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Sunday, June 16, 2024

NRK’s sex education goes global

Sex education has long been a standard subject in Norwegian schools. Now a nationwide science-oriented TV program for children and youth is getting international attention for its explicit approach to instruction about the birds and the bees.

In one of its episodes about puberty, the show on Norwegian Broadcasting (NRK)’s Newton program uses life-size plastic models to show how sexual intercourse takes place. Program leader (anchor) Line Jansrud also speaks cheerfully about how children’s bodies and brains change in all kinds of ways, with the help of more visual aids.

NRK, which is Norway’s state-financed public broadcaster, called the program that targets young viewers aged eight to 12 “a good alternative to ignorance and uncertainty.” Jansrud speaks openly about sex, how orgasm can occur, how babies can be conceived and why birth control can be important. “We are contributing an open and professional tone around natural processes,” NRK editors Kirsti Moe and Cathrine Simonsen wrote in a joint commentary published on, which features the video clip from Newton (external link, in Norwegian).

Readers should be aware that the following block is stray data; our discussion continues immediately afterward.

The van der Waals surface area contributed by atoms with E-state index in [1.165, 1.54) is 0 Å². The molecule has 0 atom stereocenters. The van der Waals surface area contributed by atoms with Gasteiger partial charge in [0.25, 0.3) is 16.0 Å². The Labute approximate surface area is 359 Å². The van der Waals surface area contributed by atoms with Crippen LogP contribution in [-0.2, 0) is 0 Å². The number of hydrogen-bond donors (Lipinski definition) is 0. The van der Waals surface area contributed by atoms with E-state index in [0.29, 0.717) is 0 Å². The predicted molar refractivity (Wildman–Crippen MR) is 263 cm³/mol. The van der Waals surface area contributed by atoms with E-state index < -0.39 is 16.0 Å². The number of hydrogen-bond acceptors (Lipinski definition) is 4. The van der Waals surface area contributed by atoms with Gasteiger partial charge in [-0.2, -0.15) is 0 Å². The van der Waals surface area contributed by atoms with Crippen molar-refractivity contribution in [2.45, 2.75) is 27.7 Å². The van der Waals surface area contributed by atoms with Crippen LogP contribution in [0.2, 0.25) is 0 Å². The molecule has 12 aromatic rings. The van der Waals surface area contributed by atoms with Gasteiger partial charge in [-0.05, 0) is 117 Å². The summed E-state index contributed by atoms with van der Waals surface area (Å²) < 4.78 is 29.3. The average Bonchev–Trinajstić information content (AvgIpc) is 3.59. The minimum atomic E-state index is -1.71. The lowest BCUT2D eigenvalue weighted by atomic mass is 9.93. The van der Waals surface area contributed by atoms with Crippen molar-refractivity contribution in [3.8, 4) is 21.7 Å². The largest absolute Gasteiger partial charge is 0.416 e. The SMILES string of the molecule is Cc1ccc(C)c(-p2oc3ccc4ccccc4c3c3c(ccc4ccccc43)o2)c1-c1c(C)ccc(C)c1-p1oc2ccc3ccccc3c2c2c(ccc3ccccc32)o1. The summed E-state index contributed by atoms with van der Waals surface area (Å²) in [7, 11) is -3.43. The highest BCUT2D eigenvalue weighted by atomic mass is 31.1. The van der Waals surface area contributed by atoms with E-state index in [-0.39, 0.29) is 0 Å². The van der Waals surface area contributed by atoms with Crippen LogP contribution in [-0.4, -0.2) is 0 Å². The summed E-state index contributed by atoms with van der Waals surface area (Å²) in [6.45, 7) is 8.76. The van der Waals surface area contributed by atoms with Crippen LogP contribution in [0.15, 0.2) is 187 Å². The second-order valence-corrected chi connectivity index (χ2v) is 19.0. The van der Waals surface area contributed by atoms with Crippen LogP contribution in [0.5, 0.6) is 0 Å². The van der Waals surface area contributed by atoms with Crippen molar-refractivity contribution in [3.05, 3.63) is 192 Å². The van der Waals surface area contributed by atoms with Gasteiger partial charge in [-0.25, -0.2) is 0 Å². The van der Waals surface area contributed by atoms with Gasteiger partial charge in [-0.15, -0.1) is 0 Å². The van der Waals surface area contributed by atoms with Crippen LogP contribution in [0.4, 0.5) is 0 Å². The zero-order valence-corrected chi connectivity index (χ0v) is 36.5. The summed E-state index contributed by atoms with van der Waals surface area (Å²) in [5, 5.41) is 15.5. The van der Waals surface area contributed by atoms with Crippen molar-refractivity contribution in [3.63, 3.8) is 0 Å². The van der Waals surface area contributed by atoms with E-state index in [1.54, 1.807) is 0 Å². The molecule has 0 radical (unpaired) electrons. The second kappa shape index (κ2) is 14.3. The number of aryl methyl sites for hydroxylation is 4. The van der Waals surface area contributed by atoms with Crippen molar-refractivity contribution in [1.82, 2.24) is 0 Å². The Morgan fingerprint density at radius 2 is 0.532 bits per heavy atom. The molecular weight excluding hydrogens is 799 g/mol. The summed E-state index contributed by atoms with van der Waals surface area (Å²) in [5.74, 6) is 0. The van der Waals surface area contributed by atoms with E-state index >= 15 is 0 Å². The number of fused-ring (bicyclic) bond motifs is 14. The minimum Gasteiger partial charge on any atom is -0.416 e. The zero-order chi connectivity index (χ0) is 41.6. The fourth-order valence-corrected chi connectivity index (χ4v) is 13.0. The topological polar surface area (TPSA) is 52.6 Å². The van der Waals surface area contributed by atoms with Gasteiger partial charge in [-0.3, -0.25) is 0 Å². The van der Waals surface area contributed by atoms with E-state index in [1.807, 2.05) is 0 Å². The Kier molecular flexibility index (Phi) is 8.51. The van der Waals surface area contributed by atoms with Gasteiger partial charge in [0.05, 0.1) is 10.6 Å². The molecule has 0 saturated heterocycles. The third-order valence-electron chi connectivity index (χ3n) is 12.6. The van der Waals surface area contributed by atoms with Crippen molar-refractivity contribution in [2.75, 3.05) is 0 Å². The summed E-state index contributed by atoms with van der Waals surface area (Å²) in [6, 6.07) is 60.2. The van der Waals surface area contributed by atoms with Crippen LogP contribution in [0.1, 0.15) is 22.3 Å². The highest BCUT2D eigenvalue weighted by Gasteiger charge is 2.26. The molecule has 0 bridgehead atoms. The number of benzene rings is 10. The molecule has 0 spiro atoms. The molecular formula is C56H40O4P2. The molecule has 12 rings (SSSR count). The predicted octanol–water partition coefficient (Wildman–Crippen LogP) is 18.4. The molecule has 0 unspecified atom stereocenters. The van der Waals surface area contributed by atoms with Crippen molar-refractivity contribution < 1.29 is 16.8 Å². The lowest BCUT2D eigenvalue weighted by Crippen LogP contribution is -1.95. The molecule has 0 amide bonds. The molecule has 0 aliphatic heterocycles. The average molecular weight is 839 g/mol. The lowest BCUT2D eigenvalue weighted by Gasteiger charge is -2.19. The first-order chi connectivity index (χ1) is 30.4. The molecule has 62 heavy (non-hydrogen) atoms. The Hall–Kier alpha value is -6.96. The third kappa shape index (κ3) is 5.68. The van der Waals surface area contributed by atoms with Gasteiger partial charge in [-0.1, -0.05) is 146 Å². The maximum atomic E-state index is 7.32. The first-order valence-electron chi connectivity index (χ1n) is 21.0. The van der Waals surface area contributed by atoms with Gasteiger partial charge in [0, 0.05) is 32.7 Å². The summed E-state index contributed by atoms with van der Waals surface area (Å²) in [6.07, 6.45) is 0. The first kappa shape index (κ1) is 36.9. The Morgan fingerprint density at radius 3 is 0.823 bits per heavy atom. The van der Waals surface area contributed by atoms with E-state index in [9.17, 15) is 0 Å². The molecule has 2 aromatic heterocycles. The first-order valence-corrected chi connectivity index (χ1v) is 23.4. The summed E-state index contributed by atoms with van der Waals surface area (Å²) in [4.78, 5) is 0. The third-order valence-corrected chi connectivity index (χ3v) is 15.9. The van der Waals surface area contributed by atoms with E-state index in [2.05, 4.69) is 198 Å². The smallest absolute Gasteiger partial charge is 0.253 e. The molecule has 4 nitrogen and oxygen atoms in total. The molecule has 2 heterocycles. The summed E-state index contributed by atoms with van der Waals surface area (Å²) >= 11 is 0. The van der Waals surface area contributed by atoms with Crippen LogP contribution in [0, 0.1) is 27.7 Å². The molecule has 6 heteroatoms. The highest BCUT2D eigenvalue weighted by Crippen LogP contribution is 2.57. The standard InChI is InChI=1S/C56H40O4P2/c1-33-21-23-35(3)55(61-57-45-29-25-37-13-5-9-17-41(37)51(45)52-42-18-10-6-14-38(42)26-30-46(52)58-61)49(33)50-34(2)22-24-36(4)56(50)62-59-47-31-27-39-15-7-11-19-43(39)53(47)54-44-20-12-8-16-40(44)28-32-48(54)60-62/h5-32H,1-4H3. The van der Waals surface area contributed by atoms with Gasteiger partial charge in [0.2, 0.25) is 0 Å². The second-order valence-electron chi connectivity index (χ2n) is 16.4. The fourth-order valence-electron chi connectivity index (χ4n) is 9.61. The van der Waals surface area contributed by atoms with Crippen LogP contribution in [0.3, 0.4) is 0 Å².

The clip has caught attention, not least in the US, where sex education classes remain a sensitive subject. “We’re not overly surprised, but international attention wasn’t something we expected,” Moe told NRK. “Our media strategy applied to Norwegians.” She does hope that the program can prompt more discussion about sex education worldwide.

“We’re not sure why the program is spreading around the world, but it can be because it’s still taboo to talk about the human body and sexuality with children,” she said. An assistant professor at the University of Oslo, Deborah Lynn Kitchen-Døderlein, also pointed out that in the US, there are huge differences regarding religion and culture within the population, and sex education remains controversial.

NRK’s Newton program does begin with a warning about its content, but only that parents and other adults might find it embarrassing, not necessarily its young viewers. staff



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